Apologies for my lack of review for last week’s Human Target, but I didn’t find much to discuss and it was right before Thanksgiving. I took some time off. It happens. Tonight’s episode, “Taking Ames” is probably on the same level of “meh,” particularly because of its focus on one of the team’s new members who just happens to be uninteresting.
Janet Montgomery is fine, Ames, in the first two episodes, was fine — albeit annoying. Because of her relationship with Guerrero, I kind of hoped that her past would be somewhat hidden from Chance, Winston and the audience, but I guess when you mix up the formula and bring in new characters, you probably have to try to present some good reasoning for it. Thus, “Taking Ames” makes an effort to make the young gal seem more like a well-rounded character, but for the most part, I don’t care anymore about her because of the events of this episode.
I appreciated that the episode didn’t include some dumb flashbacks or anything like that and I see what the episode is trying to do by portraying Ames’ journey to the straight and narrow, but there doesn’t seem to be much reasoning for it. She spends most of this episode saying how she wants a new life and wants to do the right thing, but I don’t recall there being a big motivation for why she wants to stay on the team. You know, aside from the fact that Winston would like to turn her in and Guerrero would like to kill her, so she wants to smooth things over with them.
And for the most part, Ames’ real value to the series seems to be that she looks very, very good oiled up and stripped down trying to sneak through tight spaces. So there’s that.
Apart from that, this is a fairly traditional episode of action television. Chance gets to kill a guy and then bring him back to life like he’s MacGyver and the mid-episode fight with Guerrero, Winston, Ilsa and The Cleaner was well-choreographed while doing some nice damage to the brand-new office, but the “Help the bad guys so you can actually take the bad guys down” plot was totally boring. I hate to throw Matt Miller under the bus, but so far, the locales of the set pieces have been veryChuck-like. Museums. Fancy benefits. Universities. Kind of familiar.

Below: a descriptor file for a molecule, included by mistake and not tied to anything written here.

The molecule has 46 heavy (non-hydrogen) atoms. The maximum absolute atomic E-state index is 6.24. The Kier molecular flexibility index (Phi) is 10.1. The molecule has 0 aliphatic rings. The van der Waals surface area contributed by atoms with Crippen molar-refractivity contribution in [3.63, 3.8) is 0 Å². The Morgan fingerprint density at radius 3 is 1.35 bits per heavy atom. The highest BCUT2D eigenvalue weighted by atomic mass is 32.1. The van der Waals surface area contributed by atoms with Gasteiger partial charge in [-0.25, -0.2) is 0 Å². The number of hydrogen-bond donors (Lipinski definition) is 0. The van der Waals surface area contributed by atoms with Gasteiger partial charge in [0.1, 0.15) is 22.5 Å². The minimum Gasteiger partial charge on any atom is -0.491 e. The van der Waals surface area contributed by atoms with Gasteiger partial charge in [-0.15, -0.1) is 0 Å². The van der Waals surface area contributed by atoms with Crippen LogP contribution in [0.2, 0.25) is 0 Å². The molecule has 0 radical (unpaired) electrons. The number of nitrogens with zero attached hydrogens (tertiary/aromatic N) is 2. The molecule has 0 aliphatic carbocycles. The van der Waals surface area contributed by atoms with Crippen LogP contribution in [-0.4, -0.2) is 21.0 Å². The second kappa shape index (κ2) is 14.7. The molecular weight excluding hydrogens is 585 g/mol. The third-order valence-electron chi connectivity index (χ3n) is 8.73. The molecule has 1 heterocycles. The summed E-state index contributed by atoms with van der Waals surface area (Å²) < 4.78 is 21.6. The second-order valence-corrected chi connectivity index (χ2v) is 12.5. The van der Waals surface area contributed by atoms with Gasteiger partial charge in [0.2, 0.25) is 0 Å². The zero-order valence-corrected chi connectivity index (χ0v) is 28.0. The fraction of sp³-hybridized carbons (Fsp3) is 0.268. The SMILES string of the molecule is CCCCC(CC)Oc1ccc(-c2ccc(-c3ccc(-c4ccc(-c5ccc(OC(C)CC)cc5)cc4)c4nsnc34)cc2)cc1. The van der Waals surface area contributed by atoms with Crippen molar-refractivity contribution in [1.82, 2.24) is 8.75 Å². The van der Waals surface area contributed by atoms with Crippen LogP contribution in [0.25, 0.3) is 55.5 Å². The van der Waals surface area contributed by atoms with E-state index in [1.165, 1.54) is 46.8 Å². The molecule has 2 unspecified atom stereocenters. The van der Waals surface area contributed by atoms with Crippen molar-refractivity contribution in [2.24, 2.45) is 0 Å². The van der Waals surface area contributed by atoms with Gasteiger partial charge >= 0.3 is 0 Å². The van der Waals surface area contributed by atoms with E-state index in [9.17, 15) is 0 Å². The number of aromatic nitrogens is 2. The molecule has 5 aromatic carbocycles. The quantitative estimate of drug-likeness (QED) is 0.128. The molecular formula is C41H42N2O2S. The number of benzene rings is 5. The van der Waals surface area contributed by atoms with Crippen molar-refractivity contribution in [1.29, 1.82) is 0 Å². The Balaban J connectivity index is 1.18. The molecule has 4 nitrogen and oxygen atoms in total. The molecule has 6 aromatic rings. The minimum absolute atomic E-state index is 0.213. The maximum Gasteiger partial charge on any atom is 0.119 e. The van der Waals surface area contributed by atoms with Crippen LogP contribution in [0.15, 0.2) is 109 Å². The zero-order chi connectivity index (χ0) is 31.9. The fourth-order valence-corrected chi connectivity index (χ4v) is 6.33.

Even though I’m fairly new to the series — I’ve only seen the first two episodes of season one — I still find the best part of the series to be the chemistry between the three leads and thus far, the female characters are doing enough damage to that to annoy me. Again, I totally understand why these new females are around and am hoping that they provide some substantive value in the future, but with Ames’ aimlessness and Ilsa’s constant bickering and smoldering tension with Chance, it’s all too predictable for me. I think that’s kind of the point with a series like Human Target, but when it disrupts my favorite part of the series, I’m a little upset.
I’ll be sticking with Human Target, mostly because it will surely be canceled when it finishes its run in a few months anyway, but I’m hoping it gets better so that I don’t feel like I’m really wasting my time. “Taking Ames” isn’t quite there yet, but more episodes like this and I’m not sure I could blame FOX for canceling it.
Cory Barker is a graduate student at Bowling Green State University’s Department of Popular Culture focusing on television studies. He wrote television criticism for the Indiana University student newspaper, the Indiana Daily Student, for three years and started both a television-specific blog and podcast for the same publication. He now runs his own television criticism web site,TVSurveillance.com and is a contributor to TVOvermind, VisitorSite.net, and several other television websites. He can be found on Twitter @corybarker